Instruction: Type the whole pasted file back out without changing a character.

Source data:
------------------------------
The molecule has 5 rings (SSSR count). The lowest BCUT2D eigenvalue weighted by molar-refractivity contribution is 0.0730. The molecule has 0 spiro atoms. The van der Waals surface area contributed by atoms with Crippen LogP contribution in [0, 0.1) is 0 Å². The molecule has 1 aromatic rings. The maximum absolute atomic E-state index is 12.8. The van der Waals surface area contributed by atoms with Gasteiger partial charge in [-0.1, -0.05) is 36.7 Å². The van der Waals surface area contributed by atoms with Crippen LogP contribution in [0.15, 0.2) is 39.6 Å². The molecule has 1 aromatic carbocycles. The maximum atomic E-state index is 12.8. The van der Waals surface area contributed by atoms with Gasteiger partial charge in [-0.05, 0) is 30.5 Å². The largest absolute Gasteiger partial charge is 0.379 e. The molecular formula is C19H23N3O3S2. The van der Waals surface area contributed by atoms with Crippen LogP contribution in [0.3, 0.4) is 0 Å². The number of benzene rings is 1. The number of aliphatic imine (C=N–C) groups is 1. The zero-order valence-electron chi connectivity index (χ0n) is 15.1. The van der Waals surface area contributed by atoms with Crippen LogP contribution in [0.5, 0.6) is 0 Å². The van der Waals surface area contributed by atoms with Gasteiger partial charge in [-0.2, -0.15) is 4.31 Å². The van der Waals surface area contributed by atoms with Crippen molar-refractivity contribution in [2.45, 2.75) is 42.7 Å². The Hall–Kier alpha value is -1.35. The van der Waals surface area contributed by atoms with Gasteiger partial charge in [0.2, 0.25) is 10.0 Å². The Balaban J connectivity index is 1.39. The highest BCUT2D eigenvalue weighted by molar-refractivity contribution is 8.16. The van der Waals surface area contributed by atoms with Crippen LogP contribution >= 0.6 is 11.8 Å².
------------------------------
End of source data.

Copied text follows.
The molecule has 5 rings (SSSR count). The lowest BCUT2D eigenvalue weighted by molar-refractivity contribution is 0.0730. The molecule has 0 spiro atoms. The van der Waals surface area contributed by atoms with Crippen LogP contribution in [0, 0.1) is 0 Å². The molecule has 1 aromatic rings. The maximum absolute atomic E-state index is 12.8. The van der Waals surface area contributed by atoms with Gasteiger partial charge in [-0.1, -0.05) is 36.7 Å². The van der Waals surface area contributed by atoms with Crippen LogP contribution in [0.15, 0.2) is 39.6 Å². The molecule has 1 aromatic carbocycles. The maximum atomic E-state index is 12.8. The van der Waals surface area contributed by atoms with Gasteiger partial charge in [-0.05, 0) is 30.5 Å². The largest absolute Gasteiger partial charge is 0.379 e. The molecular formula is C19H23N3O3S2. The van der Waals surface area contributed by atoms with Crippen LogP contribution in [0.3, 0.4) is 0 Å². The number of benzene rings is 1. The number of aliphatic imine (C=N–C) groups is 1. The zero-order valence-electron chi connectivity index (χ0n) is 15.1. The van der Waals surface area contributed by atoms with Crippen LogP contribution in [0.5, 0.6) is 0 Å². The van der Waals surface area contributed by atoms with Gasteiger partial charge in [-0.2, -0.15) is 4.31 Å². The van der Waals surface area contributed by atoms with Crippen molar-refractivity contribution in [2.45, 2.75) is 42.7 Å². The Hall–Kier alpha value is -1.35. The van der Waals surface area contributed by atoms with Gasteiger partial charge in [0.2, 0.25) is 10.0 Å². The Balaban J connectivity index is 1.39. The highest BCUT2D eigenvalue weighted by molar-refractivity contribution is 8.16. The van der Waals surface area contributed by atoms with Crippen LogP contribution >= 0.6 is 11.8 Å².